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Selling a Home and the Power of Pricing

Money and time, the two biggest things people are concerned about when selling their home. Ironically enough, both of these are related to each other. Some people end up making some assumptions on pricing a home that cost a lot of time. And a lot of times, it also ends up costing money. So when selling a home, how does the power of pricing affect time on the market?

The Power of Pricing

Usually people go one of two routes. They ask too high, or they ask too low. You may be thinking that asking too much is better because someone will just try to undercut you. Eventually you guys will meet in the middle right? Unfortunately this isn’t the reality. People sometimes think of houses like cars, you can barter and argue your way into the price you were hoping for. But usually this just ends up turning off the buyer. But why? It all revolves around fear.

So if they both equal fear, what’s the difference? Well, let’s look at both scenarios. You will see that the fear is vastly different between the two. And our reactions are vastly different as well.

There are two primary scenarios you are going to see:
I love the house – I hate the price = FEAR
I love the house + I love the price = FEAR

LoveHate = FEAR

So out of the 3 scenarios, this is the most common. You may be thinking, “But if it’s too high, won’t they just low-ball it and I may end up with more than I expected?” People are going to see the home, love it, ask their agent about the pricing; and he’s going to say BOUNCE. I live in Nashville, where the market is definitely in the sellers favour. However, even here you can’t get away with asking too much. And here’s the reason: Buyers have emotions.

If a buyer loves the home but hates the price, they will look for reasons to not love the home.

Even if a buyer absolutely loves your home, their agent is dealing with the same data as yours. So their agent is going to say it’s priced too high and tell them what it’s really worth. At this point, their gut reaction isn’t to low-ball it and hope to meet in the middle. Their gut reaction is to find things wrong with the house so their level of enthusiasm for the home and price start to match. If they hate the price, then they are going to be fearful of buyer’s remorse. Fear of regret is going to drive them away from your home.

So instead of ending up with a lot of offers that are in the range you are hoping for, you’re going to get low-ball offers. On top of that, you will have LESS offers. They will trickle in here and there, and they will be LOW. Plus, as an agent, I can tell you how I’m going to advise my client: “Let’s look at something else, you don’t want to get into a counter-offer fight with someone not serious about selling their home.” Of course, in the end it’s their call. But you best believe fear is going to drive that call no matter how I advise them.

Love + Love = FEAR

If they love both the price and the home, why be afraid? If you price the home right about where it belongs, and maybe even a tad lower, expect competition. People are going to see the home, love it, ask their agent about the pricing; and he’s going to say POUNCE. Next thing you know, you have offers left and right. And guess what happens when you have multiple offers? People try to outbid each other.  If you have ever been a buyer involved in a bidding war, you know how bad it is.  But being the seller who’s being bid over, that’s awesome.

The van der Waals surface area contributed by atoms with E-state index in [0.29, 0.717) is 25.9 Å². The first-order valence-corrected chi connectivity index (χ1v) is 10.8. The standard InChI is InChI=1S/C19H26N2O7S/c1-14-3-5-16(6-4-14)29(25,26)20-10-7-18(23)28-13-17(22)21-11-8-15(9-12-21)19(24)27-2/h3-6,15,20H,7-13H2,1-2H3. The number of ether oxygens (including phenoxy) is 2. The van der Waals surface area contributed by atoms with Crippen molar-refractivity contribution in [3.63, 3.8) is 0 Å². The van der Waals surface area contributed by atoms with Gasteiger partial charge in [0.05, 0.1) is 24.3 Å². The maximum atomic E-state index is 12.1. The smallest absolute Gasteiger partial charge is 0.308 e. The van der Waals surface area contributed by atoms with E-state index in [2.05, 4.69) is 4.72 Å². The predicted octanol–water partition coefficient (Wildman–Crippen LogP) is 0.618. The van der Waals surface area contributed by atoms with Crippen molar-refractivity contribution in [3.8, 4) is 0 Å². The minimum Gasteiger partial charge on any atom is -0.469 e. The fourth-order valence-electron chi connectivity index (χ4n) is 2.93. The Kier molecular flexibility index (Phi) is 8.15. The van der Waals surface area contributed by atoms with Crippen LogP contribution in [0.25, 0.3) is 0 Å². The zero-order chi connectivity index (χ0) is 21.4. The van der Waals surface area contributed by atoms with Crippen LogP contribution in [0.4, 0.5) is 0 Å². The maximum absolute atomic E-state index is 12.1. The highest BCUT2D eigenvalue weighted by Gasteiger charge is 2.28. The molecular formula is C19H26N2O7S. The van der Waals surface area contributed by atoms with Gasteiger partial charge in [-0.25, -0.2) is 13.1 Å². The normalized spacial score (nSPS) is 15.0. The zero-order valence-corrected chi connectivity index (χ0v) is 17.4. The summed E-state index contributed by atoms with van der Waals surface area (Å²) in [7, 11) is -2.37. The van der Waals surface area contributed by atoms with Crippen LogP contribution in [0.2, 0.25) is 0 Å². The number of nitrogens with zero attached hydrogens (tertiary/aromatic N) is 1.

If a buyer loves the home and loves the price, they will look for excuses to make a higher offer to avoid loosing out on a great deal.

At this point, you don’t have people looking for reasons to not like the house because they don’t like the price. They are looking for excuses to pay more to make sure they get it. That double love starting point makes them fearful. Fear of loss is going to drive them to go the extra mile to get the home. Fear is a powerful emotion. And subject to what we are afraid of, it can make us behave in strange ways. Like paying more than asking price for a house to make sure we get what we love.

So now you have multiple offers on the table. You tell the buyers this, and they want the home because it’s a great deal. They now have a reason to offer more than everyone else. There’s a good chance that by pricing it just a tad low, offers gush in higher and quicker.  This is how you sell the home and get what you want out of it.  You start by not treating your home like it’s a used car and the buyer is a used car salesman.

The Take-Away

There’s a funny quip about if you want to be loved or feared. The reply is “I want you to be afraid of how much you love me”. Ironically enough, that’s exactly the emotion we are soliciting here. Pricing too high leads to fear of regret. Fear of regret leads to looking for a reason to hate something you otherwise love. Pricing just right, or even a bit low, leads to fear of loss. Fear of loss causes us to push harder than we expected to get the thing we love.

And the thing we are going to push with is money. As for the time aspect, the more offers you have on the table and the quicker you have them, the faster the house gets sold. You’ll see agents use Days on Market (DOM) to gauge the desire for a property. The longer we see a house on the market, the more reasonably we can suspect a lot of people have passed it up. Don’t make the haggler’s mistake, use the power of pricing right from the beginning.

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